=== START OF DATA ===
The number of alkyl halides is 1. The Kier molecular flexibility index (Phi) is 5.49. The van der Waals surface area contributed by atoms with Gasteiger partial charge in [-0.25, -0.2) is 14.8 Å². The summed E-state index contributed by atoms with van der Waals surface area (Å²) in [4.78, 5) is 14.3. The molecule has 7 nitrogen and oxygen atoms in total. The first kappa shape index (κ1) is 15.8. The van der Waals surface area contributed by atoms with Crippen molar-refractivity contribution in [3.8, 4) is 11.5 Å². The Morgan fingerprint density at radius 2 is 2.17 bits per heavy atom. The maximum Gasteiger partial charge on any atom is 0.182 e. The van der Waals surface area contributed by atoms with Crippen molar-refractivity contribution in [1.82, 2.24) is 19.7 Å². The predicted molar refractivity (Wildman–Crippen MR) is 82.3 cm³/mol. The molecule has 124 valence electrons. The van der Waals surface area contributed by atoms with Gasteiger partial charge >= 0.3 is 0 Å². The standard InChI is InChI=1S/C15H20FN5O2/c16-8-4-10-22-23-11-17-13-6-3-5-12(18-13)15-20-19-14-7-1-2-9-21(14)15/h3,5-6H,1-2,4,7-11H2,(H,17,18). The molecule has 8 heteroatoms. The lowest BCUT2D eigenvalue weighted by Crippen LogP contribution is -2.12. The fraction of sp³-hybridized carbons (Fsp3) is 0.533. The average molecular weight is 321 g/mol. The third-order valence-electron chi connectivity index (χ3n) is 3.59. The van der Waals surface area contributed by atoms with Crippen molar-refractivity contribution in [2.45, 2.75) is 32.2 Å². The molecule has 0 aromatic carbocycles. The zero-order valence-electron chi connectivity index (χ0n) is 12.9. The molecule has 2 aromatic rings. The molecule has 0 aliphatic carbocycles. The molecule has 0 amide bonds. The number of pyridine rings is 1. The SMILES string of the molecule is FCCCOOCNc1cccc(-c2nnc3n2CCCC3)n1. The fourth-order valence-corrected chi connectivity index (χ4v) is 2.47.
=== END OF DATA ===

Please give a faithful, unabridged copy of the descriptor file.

The number of alkyl halides is 1. The Kier molecular flexibility index (Phi) is 5.49. The van der Waals surface area contributed by atoms with Gasteiger partial charge in [-0.25, -0.2) is 14.8 Å². The summed E-state index contributed by atoms with van der Waals surface area (Å²) in [4.78, 5) is 14.3. The molecule has 7 nitrogen and oxygen atoms in total. The first kappa shape index (κ1) is 15.8. The van der Waals surface area contributed by atoms with Crippen molar-refractivity contribution in [3.8, 4) is 11.5 Å². The Morgan fingerprint density at radius 2 is 2.17 bits per heavy atom. The maximum Gasteiger partial charge on any atom is 0.182 e. The van der Waals surface area contributed by atoms with Crippen molar-refractivity contribution in [1.82, 2.24) is 19.7 Å². The predicted molar refractivity (Wildman–Crippen MR) is 82.3 cm³/mol. The molecule has 124 valence electrons. The van der Waals surface area contributed by atoms with Gasteiger partial charge >= 0.3 is 0 Å². The standard InChI is InChI=1S/C15H20FN5O2/c16-8-4-10-22-23-11-17-13-6-3-5-12(18-13)15-20-19-14-7-1-2-9-21(14)15/h3,5-6H,1-2,4,7-11H2,(H,17,18). The molecule has 8 heteroatoms. The lowest BCUT2D eigenvalue weighted by Crippen LogP contribution is -2.12. The fraction of sp³-hybridized carbons (Fsp3) is 0.533. The average molecular weight is 321 g/mol. The third-order valence-electron chi connectivity index (χ3n) is 3.59. The van der Waals surface area contributed by atoms with Crippen molar-refractivity contribution in [2.45, 2.75) is 32.2 Å². The molecule has 0 aromatic carbocycles. The zero-order valence-electron chi connectivity index (χ0n) is 12.9. The molecule has 2 aromatic rings. The molecule has 0 aliphatic carbocycles. The molecule has 0 amide bonds. The number of pyridine rings is 1. The SMILES string of the molecule is FCCCOOCNc1cccc(-c2nnc3n2CCCC3)n1. The fourth-order valence-corrected chi connectivity index (χ4v) is 2.47.